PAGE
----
The Web site, Red Rose, which has since been taken down, was intended to be "a safe place for cathartic writing – for people to express themselves and use their own imagery … not to have pictures to potentially excite or be suggestive to readers," Fletcher said in the affidavit. Through her lawyers, she declined to be interviewed for this story.
"If she hadn't been writing these stories, she probably wouldn't be alive today," said Jerome Mooney, one of Fletcher's attorneys. Mooney and Fletcher's affidavit say she is a recluse who is afraid of other people and rarely leaves the house. She has avoided going to court for hearings.
"I don't think she's even in posture where she can imagine what it would be like" to go to prison, Mooney said. "She has difficulty leaving her own home. I can't imagine what would happen if she ended up in prison. I suspect it would be devastating. I don't think she'd survive it."
Her case began when the FBI received a complaint of suspicious activity from PayPal, according to a search warrant. Fletcher admitted to the FBI that she had about 29 subscribers, who paid $10 a month for access to the site.
In court papers, the government argued that the fact that Fletcher charged for access to the site made it illegal. Mooney said Fletcher charged subscribers to pay for the cost of running the site and to keep children from accessing it. This week, a judge refused to suppress Fletcher's statements to the FBI. She is expected to go to trial later this year.
Much pornography may meet the technical definition of obscenity. But many prosecutors, faced with the immensity of potentially obscene material on the Internet, tend to focus on child pornography and abuse, said Bowers and Joseph DeMarco, a former federal prosecutor in New York. Those cases are more likely to lead to other charges; pornography that features torture or rape is often made in the third world and may involve sexual slavery, DeMarco said.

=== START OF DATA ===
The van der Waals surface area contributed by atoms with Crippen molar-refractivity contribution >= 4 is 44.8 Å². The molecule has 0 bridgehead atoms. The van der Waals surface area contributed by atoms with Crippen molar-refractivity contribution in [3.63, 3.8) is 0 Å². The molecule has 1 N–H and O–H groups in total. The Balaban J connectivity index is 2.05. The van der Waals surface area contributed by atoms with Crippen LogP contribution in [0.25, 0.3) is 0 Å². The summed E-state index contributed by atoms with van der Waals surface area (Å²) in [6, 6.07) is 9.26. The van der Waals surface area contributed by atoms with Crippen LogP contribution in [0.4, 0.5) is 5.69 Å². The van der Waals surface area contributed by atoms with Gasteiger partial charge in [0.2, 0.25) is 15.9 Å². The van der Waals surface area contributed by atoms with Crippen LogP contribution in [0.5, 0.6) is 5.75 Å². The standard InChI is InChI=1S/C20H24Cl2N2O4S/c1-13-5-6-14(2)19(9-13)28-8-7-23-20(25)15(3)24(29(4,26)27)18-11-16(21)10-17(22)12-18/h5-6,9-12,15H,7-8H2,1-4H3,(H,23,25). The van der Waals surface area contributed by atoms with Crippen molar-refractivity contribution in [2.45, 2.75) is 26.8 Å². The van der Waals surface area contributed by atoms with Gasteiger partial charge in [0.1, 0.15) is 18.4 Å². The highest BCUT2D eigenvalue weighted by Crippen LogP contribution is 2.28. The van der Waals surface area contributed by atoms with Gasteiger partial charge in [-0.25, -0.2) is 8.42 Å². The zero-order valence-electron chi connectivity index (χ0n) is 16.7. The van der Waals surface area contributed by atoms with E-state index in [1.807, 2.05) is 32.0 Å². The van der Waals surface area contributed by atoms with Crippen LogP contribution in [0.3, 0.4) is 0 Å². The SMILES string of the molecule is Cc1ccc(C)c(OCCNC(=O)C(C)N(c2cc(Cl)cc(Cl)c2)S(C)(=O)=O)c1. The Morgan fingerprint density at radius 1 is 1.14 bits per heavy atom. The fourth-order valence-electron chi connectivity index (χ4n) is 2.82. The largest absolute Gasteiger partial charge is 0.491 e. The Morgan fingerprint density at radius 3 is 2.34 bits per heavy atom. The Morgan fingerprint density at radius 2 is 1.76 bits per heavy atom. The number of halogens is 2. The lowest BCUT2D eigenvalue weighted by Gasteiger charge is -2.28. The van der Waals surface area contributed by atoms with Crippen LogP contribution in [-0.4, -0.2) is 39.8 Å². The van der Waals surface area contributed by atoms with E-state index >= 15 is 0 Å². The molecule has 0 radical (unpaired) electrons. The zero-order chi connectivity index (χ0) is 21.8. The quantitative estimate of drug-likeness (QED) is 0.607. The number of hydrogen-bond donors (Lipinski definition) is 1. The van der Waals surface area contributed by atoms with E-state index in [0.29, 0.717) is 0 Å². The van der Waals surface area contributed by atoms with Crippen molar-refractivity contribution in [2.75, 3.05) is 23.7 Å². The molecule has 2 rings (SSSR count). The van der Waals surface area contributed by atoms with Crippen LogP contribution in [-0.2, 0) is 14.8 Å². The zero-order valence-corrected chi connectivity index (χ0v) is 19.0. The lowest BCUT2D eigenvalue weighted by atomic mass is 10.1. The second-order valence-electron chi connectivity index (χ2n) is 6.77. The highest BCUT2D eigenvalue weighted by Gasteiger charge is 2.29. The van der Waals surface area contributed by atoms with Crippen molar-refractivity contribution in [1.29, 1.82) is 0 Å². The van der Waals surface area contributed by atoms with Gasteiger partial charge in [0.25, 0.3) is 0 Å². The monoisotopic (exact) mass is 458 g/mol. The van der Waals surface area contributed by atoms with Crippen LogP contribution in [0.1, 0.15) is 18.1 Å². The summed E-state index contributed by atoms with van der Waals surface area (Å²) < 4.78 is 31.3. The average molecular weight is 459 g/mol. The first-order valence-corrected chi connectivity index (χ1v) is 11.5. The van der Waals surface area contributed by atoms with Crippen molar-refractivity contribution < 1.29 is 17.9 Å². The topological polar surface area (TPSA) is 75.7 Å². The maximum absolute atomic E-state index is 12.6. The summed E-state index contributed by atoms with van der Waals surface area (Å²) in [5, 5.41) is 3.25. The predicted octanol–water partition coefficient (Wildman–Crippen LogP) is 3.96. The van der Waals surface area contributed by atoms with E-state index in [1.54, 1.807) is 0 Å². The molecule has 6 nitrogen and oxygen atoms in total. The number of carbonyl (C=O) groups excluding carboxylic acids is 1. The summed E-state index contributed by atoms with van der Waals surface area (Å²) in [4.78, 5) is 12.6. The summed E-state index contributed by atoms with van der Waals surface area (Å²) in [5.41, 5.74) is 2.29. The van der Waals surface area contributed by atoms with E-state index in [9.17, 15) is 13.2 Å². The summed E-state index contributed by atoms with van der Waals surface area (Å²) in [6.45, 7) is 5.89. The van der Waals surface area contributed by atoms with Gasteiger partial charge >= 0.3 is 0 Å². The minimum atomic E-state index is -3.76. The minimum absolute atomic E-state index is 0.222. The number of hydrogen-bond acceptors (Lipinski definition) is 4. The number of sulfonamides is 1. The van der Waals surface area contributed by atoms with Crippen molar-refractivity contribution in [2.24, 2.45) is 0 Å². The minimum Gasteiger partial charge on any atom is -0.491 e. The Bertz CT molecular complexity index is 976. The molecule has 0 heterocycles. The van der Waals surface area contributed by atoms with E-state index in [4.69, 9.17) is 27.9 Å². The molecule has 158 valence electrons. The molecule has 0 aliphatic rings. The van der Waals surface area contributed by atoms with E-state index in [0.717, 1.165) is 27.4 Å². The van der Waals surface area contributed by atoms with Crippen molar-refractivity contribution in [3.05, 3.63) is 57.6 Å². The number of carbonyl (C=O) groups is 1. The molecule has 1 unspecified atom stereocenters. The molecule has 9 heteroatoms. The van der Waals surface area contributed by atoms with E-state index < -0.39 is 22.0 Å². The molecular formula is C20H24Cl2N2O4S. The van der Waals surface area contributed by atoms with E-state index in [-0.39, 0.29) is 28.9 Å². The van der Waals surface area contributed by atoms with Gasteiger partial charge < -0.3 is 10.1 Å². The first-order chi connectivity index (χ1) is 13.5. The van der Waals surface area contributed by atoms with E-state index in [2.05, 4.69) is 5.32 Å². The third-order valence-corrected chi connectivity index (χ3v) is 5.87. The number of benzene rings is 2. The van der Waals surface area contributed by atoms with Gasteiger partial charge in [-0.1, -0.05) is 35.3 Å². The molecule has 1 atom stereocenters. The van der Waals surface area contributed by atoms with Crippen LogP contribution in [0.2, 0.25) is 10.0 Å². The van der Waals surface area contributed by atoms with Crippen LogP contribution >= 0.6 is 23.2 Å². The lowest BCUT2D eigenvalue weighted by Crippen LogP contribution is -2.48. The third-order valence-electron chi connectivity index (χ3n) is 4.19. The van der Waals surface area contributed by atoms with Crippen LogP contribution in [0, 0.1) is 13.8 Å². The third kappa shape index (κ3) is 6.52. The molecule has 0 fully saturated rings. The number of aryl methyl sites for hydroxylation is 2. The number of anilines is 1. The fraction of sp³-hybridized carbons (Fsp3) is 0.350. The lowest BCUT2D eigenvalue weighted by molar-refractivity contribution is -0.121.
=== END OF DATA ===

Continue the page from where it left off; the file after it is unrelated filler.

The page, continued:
In 2006, there were about 2,500 federal child pornography prosecutions, according to the Bureau of Justice Statistics. Though both former attorneys general John Ashcroft and Alberto Gonzales said they planned to make obscenity a priority, there have been comparatively few obscenity cases brought separately from allegations of child pornography or sexual abuse.
"The idea that you can arrest someone for looking at dirty pictures seems antiquated today," Wu said. "It's close to being a dead law."
Cases attacking words alone have not fared well in the appellate courts. State obscenity charges against the rap group 2 Live Crew for their explicit lyrics were thrown out. An Ohio man pleaded guilty to state obscenity charges in 2005 for diary entries that described fantasies of sexually abusing children but was granted a new trial after a court ruled that his lawyers were ineffective because they advised him not to pursue a first amendment defense.
Though Fletcher's lawyers argue that it should never be constitutional to prosecute text-only cases, her trial will probably focus on whether her stories have literary or scientific merit. Her lawyers cite episodes of the television show South Park and Norman Mailer's novel The Castle and the Forest, which describes sex between a teenage boy and an older man, as examples of socially acceptable explicit content.